bespoke drapes: French pinch pleats

draperyThis was the hardest part so far of this project.  Of course I made it REALLY hard by choosing striped fabric.  And stripes/patterns are not always my friends.  I’ve wadded more projects over mismatched patterns or poor pattern placement than for any other reason.

Now, if I were a professional drapemaker and knew what I was doing, I would have measured, marked, stitched and these would have been done by now.  But I’m not a professional.  So I measured, calculated, clipped them into place, tried it out over the width of the window, took it out and repeated the process until I was ready to kill someone.  Eventually it all came together in a way that I thought was pleasing.  (Maybe I just got sick of it and gave up.  We’ll see what the final product looks like before I hand in my verdict on that).  There is a repeat to the stripes – a 4 inch repeat – but I just couldn’t make it work.  So I threw it out the window and did as best I could by eyeballing it and approximation to within a couple of millimetres.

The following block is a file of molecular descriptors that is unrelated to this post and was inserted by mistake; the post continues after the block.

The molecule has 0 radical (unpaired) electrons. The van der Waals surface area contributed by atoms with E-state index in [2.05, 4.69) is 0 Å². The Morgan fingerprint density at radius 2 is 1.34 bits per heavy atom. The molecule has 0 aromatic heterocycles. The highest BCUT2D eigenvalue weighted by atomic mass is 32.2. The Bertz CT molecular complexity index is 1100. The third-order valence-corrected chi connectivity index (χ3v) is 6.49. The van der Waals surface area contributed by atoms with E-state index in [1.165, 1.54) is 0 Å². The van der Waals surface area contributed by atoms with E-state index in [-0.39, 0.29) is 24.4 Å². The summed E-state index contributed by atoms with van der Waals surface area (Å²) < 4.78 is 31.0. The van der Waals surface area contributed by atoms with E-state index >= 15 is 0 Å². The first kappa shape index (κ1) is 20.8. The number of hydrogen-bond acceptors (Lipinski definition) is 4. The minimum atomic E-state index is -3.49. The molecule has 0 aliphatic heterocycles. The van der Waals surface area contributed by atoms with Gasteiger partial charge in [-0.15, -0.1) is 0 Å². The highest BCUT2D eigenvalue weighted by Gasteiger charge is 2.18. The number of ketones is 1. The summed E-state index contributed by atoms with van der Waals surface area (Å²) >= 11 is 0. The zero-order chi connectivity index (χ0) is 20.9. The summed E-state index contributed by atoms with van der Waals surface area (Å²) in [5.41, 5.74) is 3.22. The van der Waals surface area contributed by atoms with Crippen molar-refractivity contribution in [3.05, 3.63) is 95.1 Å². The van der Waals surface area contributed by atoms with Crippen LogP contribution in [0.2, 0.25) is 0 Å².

Once I was happy with the pleat placement, I folded the fabric and stitched the pleats by machine through all thicknesses, the full depth of the heading (3 inches).  Here’s what it looks like from the inside.headingThe pleats are then flattened down the centres and pinched into smaller pleats, hence the term “pinch pleats”.  Usually there’s three little pleats per pleat, but this fabric is thick, and I didn’t order enough fabric for a 2 1/2 times the width fullness.  So mine only have two little pleats.  But I like them.  They look pretty custom, no?  How many sets of drapes have you seen with little pinch pleats like this?

pinch pleatsTomorrow, the last of the hand sewing.  Well, tacking, actually.

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